- Connect around the mentee’s interest. In Role Models, Danny went out of his way to learn about his mentee’s interests in role-playing, and once he got it, he proceeded to go deep into the experience himself. This sort of perspective-taking can go a long way in helping mentors understand what their mentee is experiencing and finding ways to draw on interests to leverage positive change.
- Ask for advice. Researchers have long shown that the simple act of asking someone for advice can help them to better see your perspective. Moreover, people think more of you when you ask for their advice. As the authors describe, “people fear that by asking advice, they will appear less competent. But this is a perspective-taking failure: When we ask for advice, as long as the request is not completely obvious, we appear to be more competent. After all, we have just flattered someone by seeking their advice.” This strategy can be particularly useful in hierarchical relationships like mentoring. As the authors note, “asking advice of someone below you on the hierarchical ladder — like when the boss asks a subordinate for their opinion — can have a powerful effect as well. The person below you in the hierarchy will be delighted to be acknowledged for their opinions and thrilled to have their expertise acknowledged.”
- Apologize the right way. Even with the best intentions, a mentor might do all sorts of things (miss a meeting, be distracted on their iPhone, or say something hurtful). But, beyond just a simple apology, it is sometimes best to commit to change in a way that better ensures that it won’t happen again, “In our own research, we have found that a promise to change is one of the most important components of an apology… Though the simple apology helped, it was the promise to change that had the most impact on how much trust their partner placed in them in subsequent rounds of the experiment.” Of course, such apologies are never easy, and research suggests that apologies can make one feel a loss of power in the relationship. But as the researchers would argue, it’s best to focus instead on what is achieved through apology, “As soon as you start to feel defensive or begin to rationalize some action that might have caused harm, take a moment of reflection. Take a step back and consider what an apology might accomplish. Even when we are justified in our actions and even when we acted with the best of intentions, there are times when an apology is the right course of action.”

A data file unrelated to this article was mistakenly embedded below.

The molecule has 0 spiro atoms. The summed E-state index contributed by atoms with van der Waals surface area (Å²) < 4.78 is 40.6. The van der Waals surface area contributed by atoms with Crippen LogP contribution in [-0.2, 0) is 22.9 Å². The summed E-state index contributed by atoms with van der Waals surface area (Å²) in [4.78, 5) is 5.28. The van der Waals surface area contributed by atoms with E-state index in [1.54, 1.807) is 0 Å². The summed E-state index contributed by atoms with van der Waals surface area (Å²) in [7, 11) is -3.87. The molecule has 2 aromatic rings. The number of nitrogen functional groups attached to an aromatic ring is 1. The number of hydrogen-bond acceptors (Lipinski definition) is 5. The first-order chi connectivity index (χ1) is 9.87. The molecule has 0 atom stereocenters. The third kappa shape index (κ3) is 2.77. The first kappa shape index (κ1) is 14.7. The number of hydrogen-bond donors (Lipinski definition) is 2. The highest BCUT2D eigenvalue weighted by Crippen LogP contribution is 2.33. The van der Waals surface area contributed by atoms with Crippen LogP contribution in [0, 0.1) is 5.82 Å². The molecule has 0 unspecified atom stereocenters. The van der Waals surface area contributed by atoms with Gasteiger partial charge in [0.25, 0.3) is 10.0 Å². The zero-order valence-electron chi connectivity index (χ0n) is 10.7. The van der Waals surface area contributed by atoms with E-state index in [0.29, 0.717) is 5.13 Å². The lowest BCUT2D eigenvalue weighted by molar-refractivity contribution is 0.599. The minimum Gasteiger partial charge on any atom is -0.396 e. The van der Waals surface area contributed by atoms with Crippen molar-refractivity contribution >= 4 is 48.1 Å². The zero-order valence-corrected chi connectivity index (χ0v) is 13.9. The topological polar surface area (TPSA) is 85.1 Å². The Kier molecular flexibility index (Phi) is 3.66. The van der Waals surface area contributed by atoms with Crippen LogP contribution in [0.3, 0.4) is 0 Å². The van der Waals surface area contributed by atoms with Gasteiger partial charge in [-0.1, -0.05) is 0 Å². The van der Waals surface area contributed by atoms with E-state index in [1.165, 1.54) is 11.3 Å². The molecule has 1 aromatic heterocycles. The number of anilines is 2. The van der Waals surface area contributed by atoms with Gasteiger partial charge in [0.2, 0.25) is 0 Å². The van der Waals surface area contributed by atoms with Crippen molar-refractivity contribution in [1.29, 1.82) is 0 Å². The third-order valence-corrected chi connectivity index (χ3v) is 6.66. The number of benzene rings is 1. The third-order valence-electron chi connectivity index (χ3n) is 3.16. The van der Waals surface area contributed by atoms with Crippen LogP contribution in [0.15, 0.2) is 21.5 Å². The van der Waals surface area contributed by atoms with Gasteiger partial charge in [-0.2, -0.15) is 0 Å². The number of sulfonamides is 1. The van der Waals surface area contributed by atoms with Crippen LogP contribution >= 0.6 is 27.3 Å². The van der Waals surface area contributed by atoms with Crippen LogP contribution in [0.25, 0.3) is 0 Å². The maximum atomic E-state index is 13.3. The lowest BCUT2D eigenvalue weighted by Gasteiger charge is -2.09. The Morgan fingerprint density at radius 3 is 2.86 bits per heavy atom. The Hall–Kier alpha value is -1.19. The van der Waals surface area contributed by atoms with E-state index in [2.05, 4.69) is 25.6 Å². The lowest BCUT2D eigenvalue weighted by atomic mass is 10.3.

- Have fun. We have new research (under review) to support this and drawing on current research, online evidence-based mentor training Mentoring Central has an entire segment devoted to the importance of having fun together. Moreover, research on child therapy has highlighted the importance of humor and laughter for creating a non-threatening climate that is conducive to disclosures and more serious discussions.
The comfort, familiarity, and closeness that humor conveys may be important to youth in feeling engaged and understood by key adults. Of course, humor in mentoring involves finesse. Adults must maintain boundaries and avoid misinterpretation, sarcasm or inappropriate jokes. But, with mounting research showing the benefits of age-appropriate humor, fun, and laughter in forging close relationships, this and other critical components should not be ignored.
Posted in the Chronicle of Evidence-Based Mentoring; March 14, 2017/in Editors Blog /by Jean Rhodes